Jenna Fischetti hopes no one else will have to go through what she did.
A transgender woman, Fischetti says she was fired from her car dealership job in 2004 after her employers discovered that while they knew her as a male at work, she adopted a female persona on weekends.
The official excuses for her dismissal kept shifting, but she said the real reason was clear enough — people just couldn’t accept who she was.
A proposal before the General Assembly this year, however, would protect other transgender individuals from what Fischetti faced.
The Fairness for All Marylanders Act, sponsored by Montgomery County Sens. Richard S. Madaleno Jr. (D-Dist. 18) of Kensington and Jamie Raskin (D-Dist. 20) of Takoma Park, prohibits discrimination based on gender identity.
The bill offers the same protections for gender identity that are currently given to sexual orientation, race, religion, age, sex, marital status and national origin.
With 21 co-sponsors, the bill has “a tremendous cross-section of support within the Senate,” Raskin said. “The victory of marriage equality [in 2012] demonstrated that Maryland is a state that believes in equal rights.”
The state’s transgender community deserves fair and equal treatment under the law, Raskin said. Those found guilty of such discrimination can face civil penalties of up to $500 for a first incident and up to $2,500 for a second incident, according to state law.
Similar legislation passed the House in 2011, by a vote of 86-52, but was sent back to committee in the Senate. Three of the senators who voted to recommit that version of the bill have signed on as co-sponsors of this year’s measure.
A highly publicized attack on a transgender woman at a Rosedale McDonald’s in April of that year, after the bill had failed, drew national attention to the issue.
In the past, critics of such measures have raised concerns that such a law could allow sexual predators to freely enter women’s restrooms, but transgender activists argue there’s no evidence that such anti-discrimination laws have led to harassment or assault.
Laws prohibiting discrimination based on gender identity are already on the books in Howard, Montgomery and Baltimore counties as well as Baltimore city.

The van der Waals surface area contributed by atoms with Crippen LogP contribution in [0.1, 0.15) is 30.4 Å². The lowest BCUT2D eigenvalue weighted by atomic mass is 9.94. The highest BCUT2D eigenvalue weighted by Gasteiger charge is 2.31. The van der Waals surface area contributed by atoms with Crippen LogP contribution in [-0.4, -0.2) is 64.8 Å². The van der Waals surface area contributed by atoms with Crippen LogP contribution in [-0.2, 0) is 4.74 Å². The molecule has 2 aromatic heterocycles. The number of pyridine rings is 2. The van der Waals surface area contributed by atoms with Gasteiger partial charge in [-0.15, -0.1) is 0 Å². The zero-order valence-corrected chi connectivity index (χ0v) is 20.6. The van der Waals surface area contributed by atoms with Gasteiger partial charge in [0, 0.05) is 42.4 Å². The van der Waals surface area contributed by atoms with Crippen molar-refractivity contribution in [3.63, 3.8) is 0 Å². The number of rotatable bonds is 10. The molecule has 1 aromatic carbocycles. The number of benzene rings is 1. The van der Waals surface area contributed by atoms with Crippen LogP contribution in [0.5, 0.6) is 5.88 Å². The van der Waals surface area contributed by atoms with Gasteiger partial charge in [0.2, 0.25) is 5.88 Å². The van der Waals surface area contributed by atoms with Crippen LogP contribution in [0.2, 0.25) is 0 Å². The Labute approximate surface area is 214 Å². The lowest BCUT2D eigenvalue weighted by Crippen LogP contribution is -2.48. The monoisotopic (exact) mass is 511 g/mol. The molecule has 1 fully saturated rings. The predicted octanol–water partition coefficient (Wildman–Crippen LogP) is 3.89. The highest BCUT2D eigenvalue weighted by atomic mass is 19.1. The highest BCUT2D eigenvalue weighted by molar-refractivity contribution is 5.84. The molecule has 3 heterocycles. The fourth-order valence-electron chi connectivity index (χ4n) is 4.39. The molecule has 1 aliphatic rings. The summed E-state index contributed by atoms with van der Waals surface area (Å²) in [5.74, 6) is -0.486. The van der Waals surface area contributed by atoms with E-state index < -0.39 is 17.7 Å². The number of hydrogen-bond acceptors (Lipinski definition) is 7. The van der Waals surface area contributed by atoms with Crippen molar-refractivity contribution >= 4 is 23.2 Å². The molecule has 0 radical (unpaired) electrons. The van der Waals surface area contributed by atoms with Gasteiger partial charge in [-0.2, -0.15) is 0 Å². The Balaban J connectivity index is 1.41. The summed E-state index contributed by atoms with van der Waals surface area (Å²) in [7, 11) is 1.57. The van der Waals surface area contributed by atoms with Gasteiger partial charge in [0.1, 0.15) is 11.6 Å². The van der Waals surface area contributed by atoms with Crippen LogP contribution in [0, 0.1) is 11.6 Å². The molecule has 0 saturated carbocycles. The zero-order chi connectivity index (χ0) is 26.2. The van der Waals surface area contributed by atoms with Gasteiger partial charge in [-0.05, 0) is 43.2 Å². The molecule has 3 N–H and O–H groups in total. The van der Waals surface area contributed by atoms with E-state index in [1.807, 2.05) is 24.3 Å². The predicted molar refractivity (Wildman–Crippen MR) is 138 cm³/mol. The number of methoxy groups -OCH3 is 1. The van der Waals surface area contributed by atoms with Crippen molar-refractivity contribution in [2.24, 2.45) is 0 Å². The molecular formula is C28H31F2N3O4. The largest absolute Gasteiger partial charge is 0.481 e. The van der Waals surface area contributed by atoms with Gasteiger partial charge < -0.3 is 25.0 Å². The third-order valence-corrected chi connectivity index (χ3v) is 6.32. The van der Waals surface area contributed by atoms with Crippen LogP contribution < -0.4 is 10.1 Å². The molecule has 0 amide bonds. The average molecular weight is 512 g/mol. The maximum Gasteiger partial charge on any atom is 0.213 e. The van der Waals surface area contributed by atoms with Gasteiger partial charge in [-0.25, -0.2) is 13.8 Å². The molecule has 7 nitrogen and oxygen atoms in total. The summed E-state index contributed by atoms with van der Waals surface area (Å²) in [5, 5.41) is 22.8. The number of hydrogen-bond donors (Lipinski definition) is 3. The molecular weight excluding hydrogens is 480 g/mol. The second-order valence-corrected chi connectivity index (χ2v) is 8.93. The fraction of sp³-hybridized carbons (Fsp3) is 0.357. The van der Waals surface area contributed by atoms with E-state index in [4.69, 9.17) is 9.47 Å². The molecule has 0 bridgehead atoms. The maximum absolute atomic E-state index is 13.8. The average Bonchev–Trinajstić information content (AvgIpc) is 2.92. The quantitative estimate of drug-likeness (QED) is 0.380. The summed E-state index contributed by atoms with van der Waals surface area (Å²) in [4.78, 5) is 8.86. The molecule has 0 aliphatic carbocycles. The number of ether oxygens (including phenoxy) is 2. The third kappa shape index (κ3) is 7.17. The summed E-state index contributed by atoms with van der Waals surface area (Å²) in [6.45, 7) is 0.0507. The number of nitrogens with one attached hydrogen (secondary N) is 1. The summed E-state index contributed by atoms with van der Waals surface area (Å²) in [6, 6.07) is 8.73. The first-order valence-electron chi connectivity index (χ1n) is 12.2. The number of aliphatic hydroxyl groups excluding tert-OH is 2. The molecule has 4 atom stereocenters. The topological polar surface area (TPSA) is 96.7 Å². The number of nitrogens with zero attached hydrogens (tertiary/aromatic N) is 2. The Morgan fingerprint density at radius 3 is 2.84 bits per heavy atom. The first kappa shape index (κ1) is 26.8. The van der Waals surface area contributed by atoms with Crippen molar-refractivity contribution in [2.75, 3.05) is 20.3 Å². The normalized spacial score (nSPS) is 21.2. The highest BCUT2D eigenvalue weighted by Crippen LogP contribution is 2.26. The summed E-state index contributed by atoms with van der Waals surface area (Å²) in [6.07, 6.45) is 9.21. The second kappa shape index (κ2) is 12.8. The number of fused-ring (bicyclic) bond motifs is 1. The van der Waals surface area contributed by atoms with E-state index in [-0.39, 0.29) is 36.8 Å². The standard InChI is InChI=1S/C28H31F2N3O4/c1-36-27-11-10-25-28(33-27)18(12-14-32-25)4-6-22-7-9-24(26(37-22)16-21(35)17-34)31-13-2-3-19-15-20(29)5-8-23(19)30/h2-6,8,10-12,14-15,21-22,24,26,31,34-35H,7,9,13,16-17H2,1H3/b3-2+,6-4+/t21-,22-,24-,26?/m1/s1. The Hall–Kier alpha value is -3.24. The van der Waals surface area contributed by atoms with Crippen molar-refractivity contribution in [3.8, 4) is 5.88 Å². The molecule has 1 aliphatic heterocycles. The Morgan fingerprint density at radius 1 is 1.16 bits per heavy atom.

“As we’ve been doing this over the years, we’ve seen opposition diminish,” said Carrie Evans, executive director of the nonprofit advocacy group Equality Maryland. Sixteen states, as well as Washington, D.C., have enacted similar laws.
While last year’s battle over same-sex marriage drew substantial opposition from religious leaders, the gender-identity issue tends to not provoke such fervor, Evans said. “It’s hard to find a religious [argument against] people getting and keeping a job based on their merits,” she said.
A similar bill, however, introduced by Raskin in 2012 and sidelined by the same-sex marriage debate, drew opposition from the Maryland Catholic Conference.
In written testimony to the Senate Judicial Proceedings Committee, the organization praised the compassionate intent of the bill but argued that it espoused “a fundamental violation of our society’s basic understanding of the human person” and undermined “the inextricable link between a person’s human nature and his or her identity as a man or woman.”
Kathy Dempsey, a spokeswoman for the conference, said she had not yet reviewed this year’s bill but expected the group’s previous objections to remain.
Since leaving the car dealership, Fischetti, who lives in Baltimore, said she has mostly been able to find only low-wage retail jobs that pay less than $10,000 per year. But she qualified for need-based scholarship funds and recently decided to get a college degree from the University of Baltimore, where she is a first-year student.
Fischetti said she had always felt different from other boys as a child, started adopting her female persona part time around 2000 and has been living full time as a woman since 2009.
At 48, she said her age also has made it difficult to find steady work.
“Not as many employers like to hire people in their 40s and 50s,” Fischetti said.
Difficult though it’s been, she is thankful for the support she has received from friends and family.
“I'm still better off than a lot of people,” Fischetti said. “Hopefully the [new law] will make a difference.”
The bill is scheduled for a committee hearing Feb. 26, and supporters are planning a day of lobbying Feb. 18.